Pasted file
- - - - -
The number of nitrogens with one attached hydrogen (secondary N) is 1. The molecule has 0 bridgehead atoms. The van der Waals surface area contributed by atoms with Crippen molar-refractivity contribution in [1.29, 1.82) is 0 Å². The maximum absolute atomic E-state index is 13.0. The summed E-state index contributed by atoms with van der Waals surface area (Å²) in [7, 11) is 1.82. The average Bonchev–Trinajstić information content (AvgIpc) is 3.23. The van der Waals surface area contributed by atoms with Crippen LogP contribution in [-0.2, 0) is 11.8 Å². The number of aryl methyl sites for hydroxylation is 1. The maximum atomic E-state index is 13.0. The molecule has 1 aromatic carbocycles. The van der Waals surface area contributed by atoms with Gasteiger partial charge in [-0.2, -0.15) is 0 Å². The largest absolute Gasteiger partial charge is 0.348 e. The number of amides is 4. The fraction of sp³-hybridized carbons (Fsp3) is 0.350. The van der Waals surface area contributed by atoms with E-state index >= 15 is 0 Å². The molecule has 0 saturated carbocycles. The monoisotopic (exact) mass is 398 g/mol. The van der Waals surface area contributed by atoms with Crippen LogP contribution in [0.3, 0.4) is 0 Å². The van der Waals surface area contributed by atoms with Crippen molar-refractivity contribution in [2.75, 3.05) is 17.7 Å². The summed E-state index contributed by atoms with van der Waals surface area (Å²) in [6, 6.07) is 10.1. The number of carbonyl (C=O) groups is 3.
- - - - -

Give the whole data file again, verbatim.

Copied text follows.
The number of nitrogens with one attached hydrogen (secondary N) is 1. The molecule has 0 bridgehead atoms. The van der Waals surface area contributed by atoms with Crippen molar-refractivity contribution in [1.29, 1.82) is 0 Å². The maximum absolute atomic E-state index is 13.0. The summed E-state index contributed by atoms with van der Waals surface area (Å²) in [7, 11) is 1.82. The average Bonchev–Trinajstić information content (AvgIpc) is 3.23. The van der Waals surface area contributed by atoms with Crippen LogP contribution in [-0.2, 0) is 11.8 Å². The number of aryl methyl sites for hydroxylation is 1. The maximum atomic E-state index is 13.0. The molecule has 1 aromatic carbocycles. The van der Waals surface area contributed by atoms with Gasteiger partial charge in [-0.2, -0.15) is 0 Å². The largest absolute Gasteiger partial charge is 0.348 e. The number of amides is 4. The fraction of sp³-hybridized carbons (Fsp3) is 0.350. The van der Waals surface area contributed by atoms with E-state index >= 15 is 0 Å². The molecule has 0 saturated carbocycles. The monoisotopic (exact) mass is 398 g/mol. The van der Waals surface area contributed by atoms with Crippen LogP contribution in [0.3, 0.4) is 0 Å². The van der Waals surface area contributed by atoms with Crippen molar-refractivity contribution in [2.75, 3.05) is 17.7 Å². The summed E-state index contributed by atoms with van der Waals surface area (Å²) in [6, 6.07) is 10.1. The number of carbonyl (C=O) groups is 3.